Ok with all this said I still thought this was an amazing book to learn from. First and foremost I was able to breeze through the first 4 chapters and get right into learning the syntax and the way Objective-C works. After 2 chapters of learning the new runtime/language extensions it got me right into the Mac OSX Cocoa API framework kind of like the .Net framework but for Objective-C. This is where the final 4 chapters of the book take place so you can write effective GUI apps for OSX. The last chapter of the book gives some useful pointers and some more pointers to further information to learn more. That is it 11 chapters compared to the typical 30 chapter books out there. Now some people may think this is not a good thing personally I found it refreshing.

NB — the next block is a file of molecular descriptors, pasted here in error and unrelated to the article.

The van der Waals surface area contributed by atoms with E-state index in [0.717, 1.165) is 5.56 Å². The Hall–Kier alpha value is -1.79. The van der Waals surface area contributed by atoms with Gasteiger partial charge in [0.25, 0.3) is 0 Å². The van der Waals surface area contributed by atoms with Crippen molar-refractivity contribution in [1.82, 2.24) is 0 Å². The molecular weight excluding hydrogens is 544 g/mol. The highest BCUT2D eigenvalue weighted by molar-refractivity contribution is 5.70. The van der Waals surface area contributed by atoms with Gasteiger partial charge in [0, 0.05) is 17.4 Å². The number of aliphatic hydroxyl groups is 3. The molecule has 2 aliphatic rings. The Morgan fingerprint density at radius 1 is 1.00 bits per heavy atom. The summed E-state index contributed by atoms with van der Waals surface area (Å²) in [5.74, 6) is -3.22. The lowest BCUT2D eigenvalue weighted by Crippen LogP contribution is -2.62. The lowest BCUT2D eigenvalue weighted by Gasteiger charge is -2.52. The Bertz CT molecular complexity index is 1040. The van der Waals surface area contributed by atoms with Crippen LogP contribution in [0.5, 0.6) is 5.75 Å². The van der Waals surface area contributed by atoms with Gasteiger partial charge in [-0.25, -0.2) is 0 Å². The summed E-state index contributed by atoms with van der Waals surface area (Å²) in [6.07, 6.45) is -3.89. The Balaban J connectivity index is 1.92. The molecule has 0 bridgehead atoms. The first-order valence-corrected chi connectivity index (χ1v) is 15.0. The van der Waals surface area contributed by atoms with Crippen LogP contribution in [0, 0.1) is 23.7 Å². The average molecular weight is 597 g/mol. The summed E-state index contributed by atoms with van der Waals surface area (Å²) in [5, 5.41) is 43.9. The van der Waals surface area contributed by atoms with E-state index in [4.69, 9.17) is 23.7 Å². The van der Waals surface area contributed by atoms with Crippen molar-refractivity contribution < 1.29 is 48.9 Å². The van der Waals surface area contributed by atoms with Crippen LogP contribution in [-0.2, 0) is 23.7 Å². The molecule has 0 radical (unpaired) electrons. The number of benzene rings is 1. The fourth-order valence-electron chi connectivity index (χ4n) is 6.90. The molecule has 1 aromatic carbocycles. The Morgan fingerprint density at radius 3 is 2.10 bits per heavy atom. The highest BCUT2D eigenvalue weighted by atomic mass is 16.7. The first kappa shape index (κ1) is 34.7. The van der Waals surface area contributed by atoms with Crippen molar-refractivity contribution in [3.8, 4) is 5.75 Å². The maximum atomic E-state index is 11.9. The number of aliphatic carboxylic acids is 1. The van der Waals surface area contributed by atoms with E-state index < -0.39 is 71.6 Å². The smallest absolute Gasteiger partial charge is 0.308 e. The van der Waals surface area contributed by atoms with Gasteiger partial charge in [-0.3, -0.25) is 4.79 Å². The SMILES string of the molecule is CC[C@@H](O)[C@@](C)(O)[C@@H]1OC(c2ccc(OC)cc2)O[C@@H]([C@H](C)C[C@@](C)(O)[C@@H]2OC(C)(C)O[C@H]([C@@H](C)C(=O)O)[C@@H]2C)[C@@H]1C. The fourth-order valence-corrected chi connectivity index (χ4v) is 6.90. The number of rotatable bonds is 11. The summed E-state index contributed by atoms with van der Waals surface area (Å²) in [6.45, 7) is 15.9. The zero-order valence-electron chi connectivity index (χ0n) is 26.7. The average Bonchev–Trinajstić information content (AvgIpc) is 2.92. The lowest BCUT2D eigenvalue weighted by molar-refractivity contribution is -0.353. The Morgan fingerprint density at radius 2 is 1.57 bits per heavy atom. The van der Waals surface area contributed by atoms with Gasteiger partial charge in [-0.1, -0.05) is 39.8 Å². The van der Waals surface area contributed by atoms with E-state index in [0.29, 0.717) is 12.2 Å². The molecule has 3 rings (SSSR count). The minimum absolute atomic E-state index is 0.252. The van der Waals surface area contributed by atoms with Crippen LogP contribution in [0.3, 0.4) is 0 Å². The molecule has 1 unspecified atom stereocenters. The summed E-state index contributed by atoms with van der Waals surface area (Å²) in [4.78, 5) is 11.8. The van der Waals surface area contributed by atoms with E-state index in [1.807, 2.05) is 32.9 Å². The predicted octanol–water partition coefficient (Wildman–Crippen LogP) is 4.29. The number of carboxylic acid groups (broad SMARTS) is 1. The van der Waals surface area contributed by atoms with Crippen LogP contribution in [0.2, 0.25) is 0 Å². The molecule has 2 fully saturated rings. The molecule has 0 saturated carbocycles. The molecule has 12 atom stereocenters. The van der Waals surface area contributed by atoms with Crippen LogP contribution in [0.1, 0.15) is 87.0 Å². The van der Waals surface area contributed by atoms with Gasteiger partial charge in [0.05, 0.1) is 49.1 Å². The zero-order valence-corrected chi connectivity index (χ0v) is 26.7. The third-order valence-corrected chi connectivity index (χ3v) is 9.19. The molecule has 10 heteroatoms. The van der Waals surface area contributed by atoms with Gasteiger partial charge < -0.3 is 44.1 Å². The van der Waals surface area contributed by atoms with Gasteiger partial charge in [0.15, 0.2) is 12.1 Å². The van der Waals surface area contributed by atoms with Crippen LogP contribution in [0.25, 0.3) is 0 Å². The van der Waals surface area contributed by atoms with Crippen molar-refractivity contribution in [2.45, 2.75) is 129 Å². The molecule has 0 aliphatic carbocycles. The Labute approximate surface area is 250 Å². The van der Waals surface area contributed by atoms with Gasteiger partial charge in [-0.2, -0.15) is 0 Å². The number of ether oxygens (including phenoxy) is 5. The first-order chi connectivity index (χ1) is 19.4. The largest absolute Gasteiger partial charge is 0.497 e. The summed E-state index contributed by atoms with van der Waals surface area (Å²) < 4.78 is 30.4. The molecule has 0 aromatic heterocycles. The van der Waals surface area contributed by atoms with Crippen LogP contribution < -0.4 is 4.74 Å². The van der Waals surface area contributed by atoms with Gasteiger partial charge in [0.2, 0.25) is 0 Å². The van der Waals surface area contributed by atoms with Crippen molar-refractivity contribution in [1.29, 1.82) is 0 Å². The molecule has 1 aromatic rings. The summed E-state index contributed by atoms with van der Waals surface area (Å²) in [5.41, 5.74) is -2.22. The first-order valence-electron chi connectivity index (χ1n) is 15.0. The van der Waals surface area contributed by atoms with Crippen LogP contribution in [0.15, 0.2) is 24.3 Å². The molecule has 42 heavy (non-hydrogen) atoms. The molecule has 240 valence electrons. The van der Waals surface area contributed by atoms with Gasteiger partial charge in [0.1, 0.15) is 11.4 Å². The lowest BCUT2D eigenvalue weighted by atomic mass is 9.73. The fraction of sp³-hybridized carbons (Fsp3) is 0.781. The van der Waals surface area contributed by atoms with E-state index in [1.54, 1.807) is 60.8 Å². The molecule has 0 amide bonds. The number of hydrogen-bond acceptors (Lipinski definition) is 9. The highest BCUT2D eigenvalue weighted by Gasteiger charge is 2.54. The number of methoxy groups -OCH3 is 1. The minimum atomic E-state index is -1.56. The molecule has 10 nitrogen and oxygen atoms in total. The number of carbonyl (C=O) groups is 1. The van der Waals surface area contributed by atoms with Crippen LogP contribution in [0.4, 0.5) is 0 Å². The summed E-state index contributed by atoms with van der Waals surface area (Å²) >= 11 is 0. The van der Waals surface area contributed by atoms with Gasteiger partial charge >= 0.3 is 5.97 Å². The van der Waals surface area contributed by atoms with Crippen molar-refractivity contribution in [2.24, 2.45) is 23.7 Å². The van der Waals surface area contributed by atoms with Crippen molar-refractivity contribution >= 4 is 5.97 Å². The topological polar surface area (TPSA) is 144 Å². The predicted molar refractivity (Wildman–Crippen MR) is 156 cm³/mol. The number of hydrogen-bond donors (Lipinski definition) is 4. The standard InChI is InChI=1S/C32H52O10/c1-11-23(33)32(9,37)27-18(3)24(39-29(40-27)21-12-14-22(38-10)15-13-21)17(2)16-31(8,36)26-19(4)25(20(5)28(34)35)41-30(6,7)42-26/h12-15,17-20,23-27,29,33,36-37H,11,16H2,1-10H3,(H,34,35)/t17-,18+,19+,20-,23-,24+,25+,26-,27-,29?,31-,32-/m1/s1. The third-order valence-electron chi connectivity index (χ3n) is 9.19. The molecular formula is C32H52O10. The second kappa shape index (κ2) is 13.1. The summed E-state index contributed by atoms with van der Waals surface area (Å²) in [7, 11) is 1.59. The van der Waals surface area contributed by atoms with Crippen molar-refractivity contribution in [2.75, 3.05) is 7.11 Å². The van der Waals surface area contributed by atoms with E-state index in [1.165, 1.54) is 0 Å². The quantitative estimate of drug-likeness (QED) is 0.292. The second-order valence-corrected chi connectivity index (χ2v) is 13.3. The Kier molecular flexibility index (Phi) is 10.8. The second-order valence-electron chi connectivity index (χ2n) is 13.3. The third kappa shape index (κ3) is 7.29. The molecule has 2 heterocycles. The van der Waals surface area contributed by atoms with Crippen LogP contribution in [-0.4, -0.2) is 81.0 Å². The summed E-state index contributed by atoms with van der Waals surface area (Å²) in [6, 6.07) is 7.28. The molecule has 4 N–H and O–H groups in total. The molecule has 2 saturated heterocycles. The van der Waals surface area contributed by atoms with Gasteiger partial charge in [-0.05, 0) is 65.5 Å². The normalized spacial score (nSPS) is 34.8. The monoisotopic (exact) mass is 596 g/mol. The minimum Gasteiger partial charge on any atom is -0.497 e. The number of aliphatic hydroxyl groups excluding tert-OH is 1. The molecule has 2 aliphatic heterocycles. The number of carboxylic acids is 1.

The biggest commendation I give to this author in his book is the effective use of the tools apple provides ala XCode and Interface Builder. These tools are amazing and I am so happy the author did not do what a lot of Java books do and force you to use notepad and the command line. Face it people yea Vi and Emacs are great for a quick and dirty file edit but we are in the 21st century now and have better tools use them damn it. It is amazing at how powerful these Mac tools are and if you don't learn them or use them you are stupid and the author even rightly states so. The author does not souly rely on interface builder because if you want to make your app truly fluid like Mac apps tend to be you do have to write custom view boilerplate code and they author definitely goes there. Another thing is the author does something I personally really like first he explains the concepts of the chapter then he puts you into code working on a project. This is great using what you learned helps learning it.